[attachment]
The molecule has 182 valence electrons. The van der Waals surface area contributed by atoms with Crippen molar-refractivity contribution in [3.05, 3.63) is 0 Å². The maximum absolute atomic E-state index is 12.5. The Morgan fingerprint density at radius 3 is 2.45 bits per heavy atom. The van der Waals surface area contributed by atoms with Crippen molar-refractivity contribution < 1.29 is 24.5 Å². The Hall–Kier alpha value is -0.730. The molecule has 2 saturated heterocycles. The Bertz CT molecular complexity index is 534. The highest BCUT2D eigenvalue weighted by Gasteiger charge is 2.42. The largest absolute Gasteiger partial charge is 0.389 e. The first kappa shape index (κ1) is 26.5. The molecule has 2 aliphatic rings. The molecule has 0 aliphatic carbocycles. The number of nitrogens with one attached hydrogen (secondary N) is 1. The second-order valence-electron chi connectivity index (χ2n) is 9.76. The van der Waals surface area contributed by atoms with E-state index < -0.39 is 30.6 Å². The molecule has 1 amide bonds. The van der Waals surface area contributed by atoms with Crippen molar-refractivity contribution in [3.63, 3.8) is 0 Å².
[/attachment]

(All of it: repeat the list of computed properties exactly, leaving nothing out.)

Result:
The molecule has 182 valence electrons. The van der Waals surface area contributed by atoms with Crippen molar-refractivity contribution in [3.05, 3.63) is 0 Å². The maximum absolute atomic E-state index is 12.5. The Morgan fingerprint density at radius 3 is 2.45 bits per heavy atom. The van der Waals surface area contributed by atoms with Crippen molar-refractivity contribution < 1.29 is 24.5 Å². The Hall–Kier alpha value is -0.730. The molecule has 2 saturated heterocycles. The Bertz CT molecular complexity index is 534. The highest BCUT2D eigenvalue weighted by Gasteiger charge is 2.42. The largest absolute Gasteiger partial charge is 0.389 e. The first kappa shape index (κ1) is 26.5. The molecule has 2 aliphatic rings. The molecule has 0 aliphatic carbocycles. The number of nitrogens with one attached hydrogen (secondary N) is 1. The second-order valence-electron chi connectivity index (χ2n) is 9.76. The van der Waals surface area contributed by atoms with E-state index < -0.39 is 30.6 Å². The molecule has 1 amide bonds. The van der Waals surface area contributed by atoms with Crippen molar-refractivity contribution in [3.63, 3.8) is 0 Å².